Home International Olympics Armour: Changes in Store for U.S. Men’s Gymnastics Team

Armour: Changes in Store for U.S. Men’s Gymnastics Team

Armour: Changes in Store for U.S. Men’s Gymnastics Team
Outgoing USA men's gymnastics coordinator Kevin Mazeika. Photo: Smiley N. Pool, Houston Chronicle Staff

Another finish off the medals podium is prompting some changes for the U.S. men’s gymnastics team.

Kevin Mazeika is leaving after seven years as national team coordinator, and will be replaced by a full-time national high performance director. The new high performance director will be based at the Olympic Training Center in Colorado Springs, Colo., where several of the U.S. men train.

“This person is going to be empowered to do what they need to do. To create a program that’s going to get us where we want to be,” USA Gymnastics president Steve Penny said Thursday.

“I don’t think we’re talking about a major overhaul,” Penny continued. “We’re talking about some fine-tuning and some tweaking to raise the level of commitment and accountability to the program itself. And to hopefully break down whatever barriers and walls might be limiting the entire commitment that is necessary to get where we want to be as a team.”

While the U.S. women dominate the international scene, winning every team title at the Olympics and world championships since 2011, the men have two just two medals during that same span: bronzes at the 2011 and 2014 worlds. They have not won an Olympic medal since 2008, despite finishing first in qualifying in London and second in Rio.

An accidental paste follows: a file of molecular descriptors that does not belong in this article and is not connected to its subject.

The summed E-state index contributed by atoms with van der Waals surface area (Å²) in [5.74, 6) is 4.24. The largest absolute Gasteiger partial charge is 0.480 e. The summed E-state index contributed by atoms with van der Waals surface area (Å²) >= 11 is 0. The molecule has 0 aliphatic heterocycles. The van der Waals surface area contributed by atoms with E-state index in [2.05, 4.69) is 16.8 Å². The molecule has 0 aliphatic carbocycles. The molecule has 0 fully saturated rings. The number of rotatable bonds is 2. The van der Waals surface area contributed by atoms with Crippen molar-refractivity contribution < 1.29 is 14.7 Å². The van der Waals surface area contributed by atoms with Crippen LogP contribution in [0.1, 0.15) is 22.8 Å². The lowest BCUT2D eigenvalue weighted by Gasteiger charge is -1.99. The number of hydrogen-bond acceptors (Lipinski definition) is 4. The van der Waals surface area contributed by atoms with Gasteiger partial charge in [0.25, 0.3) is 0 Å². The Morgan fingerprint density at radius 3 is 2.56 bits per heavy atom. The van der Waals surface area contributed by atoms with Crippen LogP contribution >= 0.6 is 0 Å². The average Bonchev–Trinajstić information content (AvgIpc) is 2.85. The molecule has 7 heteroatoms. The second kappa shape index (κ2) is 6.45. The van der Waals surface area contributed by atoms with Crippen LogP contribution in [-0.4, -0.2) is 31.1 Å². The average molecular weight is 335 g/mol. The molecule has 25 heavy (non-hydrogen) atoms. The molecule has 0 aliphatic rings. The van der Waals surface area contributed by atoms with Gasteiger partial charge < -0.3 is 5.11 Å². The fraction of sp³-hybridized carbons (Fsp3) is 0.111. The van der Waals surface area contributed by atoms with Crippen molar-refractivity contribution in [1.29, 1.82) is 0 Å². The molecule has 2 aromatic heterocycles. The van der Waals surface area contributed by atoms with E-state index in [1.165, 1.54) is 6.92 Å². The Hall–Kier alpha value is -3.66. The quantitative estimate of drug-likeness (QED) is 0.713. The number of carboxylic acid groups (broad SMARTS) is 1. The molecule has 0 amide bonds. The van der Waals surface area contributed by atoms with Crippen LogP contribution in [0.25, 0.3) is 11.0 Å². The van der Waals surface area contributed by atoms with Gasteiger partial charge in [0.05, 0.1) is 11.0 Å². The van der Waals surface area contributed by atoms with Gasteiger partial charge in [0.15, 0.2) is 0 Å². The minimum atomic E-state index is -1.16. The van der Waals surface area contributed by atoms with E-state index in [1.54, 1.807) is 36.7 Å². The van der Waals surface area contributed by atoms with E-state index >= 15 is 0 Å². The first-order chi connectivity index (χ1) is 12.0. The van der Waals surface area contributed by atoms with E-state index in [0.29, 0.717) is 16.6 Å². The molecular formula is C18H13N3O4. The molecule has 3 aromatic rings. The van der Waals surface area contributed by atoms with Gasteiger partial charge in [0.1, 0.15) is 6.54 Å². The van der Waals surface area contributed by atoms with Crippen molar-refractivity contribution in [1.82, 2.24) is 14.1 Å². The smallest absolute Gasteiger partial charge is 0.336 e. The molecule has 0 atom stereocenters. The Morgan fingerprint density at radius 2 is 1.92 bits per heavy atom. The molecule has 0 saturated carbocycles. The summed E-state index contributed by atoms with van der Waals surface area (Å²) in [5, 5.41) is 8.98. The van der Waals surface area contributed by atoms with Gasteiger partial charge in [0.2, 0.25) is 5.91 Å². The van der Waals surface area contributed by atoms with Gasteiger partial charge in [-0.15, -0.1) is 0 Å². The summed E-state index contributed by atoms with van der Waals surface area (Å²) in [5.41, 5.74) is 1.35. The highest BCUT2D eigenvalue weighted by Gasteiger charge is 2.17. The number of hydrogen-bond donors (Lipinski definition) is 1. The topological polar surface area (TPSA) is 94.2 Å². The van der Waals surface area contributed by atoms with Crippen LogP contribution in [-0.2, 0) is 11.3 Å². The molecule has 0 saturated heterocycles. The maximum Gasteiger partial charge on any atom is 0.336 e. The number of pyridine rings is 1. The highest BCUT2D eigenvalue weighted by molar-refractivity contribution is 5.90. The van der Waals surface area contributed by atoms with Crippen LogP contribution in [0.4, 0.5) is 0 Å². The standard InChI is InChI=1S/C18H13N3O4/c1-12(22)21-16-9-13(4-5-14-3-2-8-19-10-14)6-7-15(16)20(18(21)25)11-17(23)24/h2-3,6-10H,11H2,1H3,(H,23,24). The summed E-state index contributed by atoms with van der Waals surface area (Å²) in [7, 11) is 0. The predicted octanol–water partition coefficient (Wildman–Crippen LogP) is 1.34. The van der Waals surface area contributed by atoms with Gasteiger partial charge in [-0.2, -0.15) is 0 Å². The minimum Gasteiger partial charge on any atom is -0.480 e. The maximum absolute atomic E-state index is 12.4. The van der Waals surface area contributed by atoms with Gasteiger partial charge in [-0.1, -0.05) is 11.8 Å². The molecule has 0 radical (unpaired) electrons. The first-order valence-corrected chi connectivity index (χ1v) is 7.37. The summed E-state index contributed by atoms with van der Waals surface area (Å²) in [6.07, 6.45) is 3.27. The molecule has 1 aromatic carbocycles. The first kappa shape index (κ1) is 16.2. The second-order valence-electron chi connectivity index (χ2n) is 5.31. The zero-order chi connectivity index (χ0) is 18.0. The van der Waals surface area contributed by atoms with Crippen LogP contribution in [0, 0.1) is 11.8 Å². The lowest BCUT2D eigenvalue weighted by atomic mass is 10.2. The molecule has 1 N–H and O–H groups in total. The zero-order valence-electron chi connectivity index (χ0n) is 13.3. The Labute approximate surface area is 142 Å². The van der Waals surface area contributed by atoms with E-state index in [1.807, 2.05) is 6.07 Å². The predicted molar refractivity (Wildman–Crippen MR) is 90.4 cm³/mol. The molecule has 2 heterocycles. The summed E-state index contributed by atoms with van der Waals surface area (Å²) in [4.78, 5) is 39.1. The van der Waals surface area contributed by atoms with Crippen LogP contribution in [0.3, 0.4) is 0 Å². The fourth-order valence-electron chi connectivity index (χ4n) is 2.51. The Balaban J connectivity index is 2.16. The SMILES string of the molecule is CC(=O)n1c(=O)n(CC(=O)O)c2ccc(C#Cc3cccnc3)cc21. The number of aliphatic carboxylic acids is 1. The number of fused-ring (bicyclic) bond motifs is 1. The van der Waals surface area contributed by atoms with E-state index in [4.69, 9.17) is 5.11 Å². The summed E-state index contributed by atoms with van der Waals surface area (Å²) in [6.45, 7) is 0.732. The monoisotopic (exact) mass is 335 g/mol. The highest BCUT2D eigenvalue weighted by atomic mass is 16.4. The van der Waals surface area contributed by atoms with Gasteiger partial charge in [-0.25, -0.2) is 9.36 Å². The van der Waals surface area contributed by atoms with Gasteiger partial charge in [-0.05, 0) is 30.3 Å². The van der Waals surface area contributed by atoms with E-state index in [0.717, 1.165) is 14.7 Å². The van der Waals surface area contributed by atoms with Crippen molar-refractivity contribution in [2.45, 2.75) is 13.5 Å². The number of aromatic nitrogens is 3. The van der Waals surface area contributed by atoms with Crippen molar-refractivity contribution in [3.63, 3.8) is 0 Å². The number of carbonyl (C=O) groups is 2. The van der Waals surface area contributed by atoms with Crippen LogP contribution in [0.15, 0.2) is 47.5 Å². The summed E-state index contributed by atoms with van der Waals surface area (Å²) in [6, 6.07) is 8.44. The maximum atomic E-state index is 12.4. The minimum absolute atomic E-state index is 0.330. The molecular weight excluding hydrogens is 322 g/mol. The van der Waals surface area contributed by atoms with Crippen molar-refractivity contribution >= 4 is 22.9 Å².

It’s true that the level of competition internationally is tougher for the men than the women. But the Americans can compete individually, with Danell Leyva winning silvers on high bar and parallel bars in Rio and Alex Naddour claiming the bronze on pommel horse.

As they’ve watched Britain’s quick rise to international powerhouse and Russia’s return to prominence, the Americans ask why they, too, aren’t a factor in the team competition.

“We have as much talent as anyone else in the world,” Penny said. “We’re all looking at each other going `What is it that we have to do differently?’ It didn’t take five minutes to say we cannot continue to do the same thing and expect different results.

“There’s an X factor that we are trying to identify that we believe some restructuring and a higher level of accountability and intense effort will help us address.”

Penny said there is no favorite or even short list for the high performance position, and there is no timetable for his hiring. The next world championships are not until September, and there is no team competition.

But make no mistake, there is urgency in filling the new position.

“What I see is group of very talented athletes and even more talent coming up,” Penny said. “One of the great things about our women’s program is that they are getting the most out of their gymnastics careers every time they go onto the international field of play.

“I want our guys to be able to feel the same way.”

By Nancy Armour

This article was republished with permission from the original author and 2015 Ronald Reagan Media Award recipient, Nancy Armour, and the original publisher, USA Today. Follow columnist Nancy Armour on Twitter @nrarmour.


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